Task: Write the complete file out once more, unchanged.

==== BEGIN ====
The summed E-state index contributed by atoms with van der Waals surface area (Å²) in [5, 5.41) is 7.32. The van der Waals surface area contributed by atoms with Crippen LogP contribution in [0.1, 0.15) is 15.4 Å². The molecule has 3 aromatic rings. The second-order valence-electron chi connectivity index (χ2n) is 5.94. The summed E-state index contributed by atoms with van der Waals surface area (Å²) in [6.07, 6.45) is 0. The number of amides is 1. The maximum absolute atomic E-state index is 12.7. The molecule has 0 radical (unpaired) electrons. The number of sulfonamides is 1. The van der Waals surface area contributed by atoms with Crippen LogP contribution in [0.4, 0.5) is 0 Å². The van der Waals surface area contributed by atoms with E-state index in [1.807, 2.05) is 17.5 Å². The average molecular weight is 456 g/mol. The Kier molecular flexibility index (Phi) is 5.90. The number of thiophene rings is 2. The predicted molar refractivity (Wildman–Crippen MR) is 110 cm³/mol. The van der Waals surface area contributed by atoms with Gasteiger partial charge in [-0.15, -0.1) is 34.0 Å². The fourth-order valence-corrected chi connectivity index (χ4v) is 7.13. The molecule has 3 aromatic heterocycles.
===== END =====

The summed E-state index contributed by atoms with van der Waals surface area (Å²) in [5, 5.41) is 7.32. The van der Waals surface area contributed by atoms with Crippen LogP contribution in [0.1, 0.15) is 15.4 Å². The molecule has 3 aromatic rings. The second-order valence-electron chi connectivity index (χ2n) is 5.94. The summed E-state index contributed by atoms with van der Waals surface area (Å²) in [6.07, 6.45) is 0. The number of amides is 1. The maximum absolute atomic E-state index is 12.7. The molecule has 0 radical (unpaired) electrons. The number of sulfonamides is 1. The van der Waals surface area contributed by atoms with Crippen LogP contribution in [0.4, 0.5) is 0 Å². The van der Waals surface area contributed by atoms with E-state index in [1.807, 2.05) is 17.5 Å². The average molecular weight is 456 g/mol. The Kier molecular flexibility index (Phi) is 5.90. The number of thiophene rings is 2. The predicted molar refractivity (Wildman–Crippen MR) is 110 cm³/mol. The van der Waals surface area contributed by atoms with Gasteiger partial charge in [-0.15, -0.1) is 34.0 Å². The fourth-order valence-corrected chi connectivity index (χ4v) is 7.13. The molecule has 3 aromatic heterocycles.